While I was pregnant and it came time to choose names for The Duchess, we struggled. We had to choose both a boy’s and girl’s name since we hadn’t found out the sex, not for lack of trying. Not only did she have her legs tightly crossed, but she was sitting on her feet. This should have been our first sign of her very determined, independent nature (Have I mentioned that at not even 5 ½ months, she is starting to crawl by dragging herself across the room…on her face?).
We struggled, but not in the argumentative, “What is wrong with the name Blazer?” kind of way, but in the generally indecisive way. We wanted to choose something that wouldn’t be too unusual if we lived in the UK, but wouldn’t be considered funny if we moved to America. Although, American names are far less traditional therefore people tend to be a bit more adventurous.
Check out this link at HuffPost on American trends to look out for in 2012, submitted by Pamela Redmond Satran from Nameberry.com. It’s guaranteed to have some of my British readers chuckling aloud. (Maybe we should have gone with the names Golden or Lynx or why not the best of both worlds, Golden Lynx).
We also wanted to consider our accents and choose a name that we both said the same way. No Dawns, Audreys, or Isaiahs. Finally, we didn’t want to choose a name that was #1 on the most popular baby name’s list…or even top 10 for that matter. Neither of our names was that popular when we were born so we didn’t have to be constantly called by our first and surnames…The Native’s name will never hit the Top 100 list. Having a name that wasn’t everyone else’s was weirdly important to me.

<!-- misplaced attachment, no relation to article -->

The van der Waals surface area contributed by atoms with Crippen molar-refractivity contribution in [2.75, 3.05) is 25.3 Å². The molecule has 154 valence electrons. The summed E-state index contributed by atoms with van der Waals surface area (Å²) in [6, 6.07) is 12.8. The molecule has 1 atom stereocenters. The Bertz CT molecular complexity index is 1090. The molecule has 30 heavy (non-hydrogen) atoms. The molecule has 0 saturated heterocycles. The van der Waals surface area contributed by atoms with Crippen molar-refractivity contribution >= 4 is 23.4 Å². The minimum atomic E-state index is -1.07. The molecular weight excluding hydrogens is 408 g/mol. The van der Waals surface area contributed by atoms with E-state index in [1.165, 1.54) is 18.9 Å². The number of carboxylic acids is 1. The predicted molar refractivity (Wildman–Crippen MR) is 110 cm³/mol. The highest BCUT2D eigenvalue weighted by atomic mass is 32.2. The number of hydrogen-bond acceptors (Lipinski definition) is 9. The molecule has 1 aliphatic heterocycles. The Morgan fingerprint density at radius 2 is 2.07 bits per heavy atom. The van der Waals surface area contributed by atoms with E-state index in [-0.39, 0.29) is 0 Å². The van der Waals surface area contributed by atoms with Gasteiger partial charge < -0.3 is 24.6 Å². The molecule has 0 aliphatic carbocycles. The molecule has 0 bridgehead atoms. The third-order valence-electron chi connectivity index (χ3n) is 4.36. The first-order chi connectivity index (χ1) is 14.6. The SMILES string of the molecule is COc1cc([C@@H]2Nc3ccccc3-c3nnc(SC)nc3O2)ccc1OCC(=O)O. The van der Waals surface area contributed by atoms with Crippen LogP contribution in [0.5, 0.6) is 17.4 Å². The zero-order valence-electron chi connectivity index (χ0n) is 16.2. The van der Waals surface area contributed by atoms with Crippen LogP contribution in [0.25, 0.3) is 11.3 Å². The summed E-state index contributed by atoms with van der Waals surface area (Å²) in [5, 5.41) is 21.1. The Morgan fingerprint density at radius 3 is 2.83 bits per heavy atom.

Finally, only weeks before she arrived we settled on names for The Duchess and were especially happy about our girly choice.
A few months back we moved to our current home and just this week I met one of your bog standard, friendly neighbourhood pensioners on my way into town. This was our conversation.
Your friendly neighbourhood pensioner: Hello. Ooooh, can I have a look at the baby?
Me: (turn the puschair towards her) Sure.
YFNP: She is pretty. What’s her name?
Me: (insert The Duchess’ name here)
YFNP: That’s…….(YFNP trails off and stares down the street without finishing the sentence.)
Clearly, my rules about names don’t suffice for the elderly populace. She didn’t even try to pretend and say, ‘That’s lovely,’ or not even the honest, but polite ‘That’s different.’ She just stopped talking.
Good thing I found it hilarious. I would have liked to see her face if I had said her name was Golden.
If you are a parent: What was important to you when naming your baby?
If you’re not: I had a friend who said she couldn’t stand when parents tried to give their kids unusual names just to be different. Is there anything you think is important when naming a child? Anything that is annoying? Don’t worry, little reader, you can be honest!
By the way, in a mad weekend dash, why not nip over to a wonderful lifestyle blog written by a fellow expat to submit a last minute entry in her competition? She is giving away a beautiful bowband, knitted headband. Lauren is married to one of my old British buddies, lives in Rome and writes about those simple things that make life beautiful, inspiring, and just that bit more fun.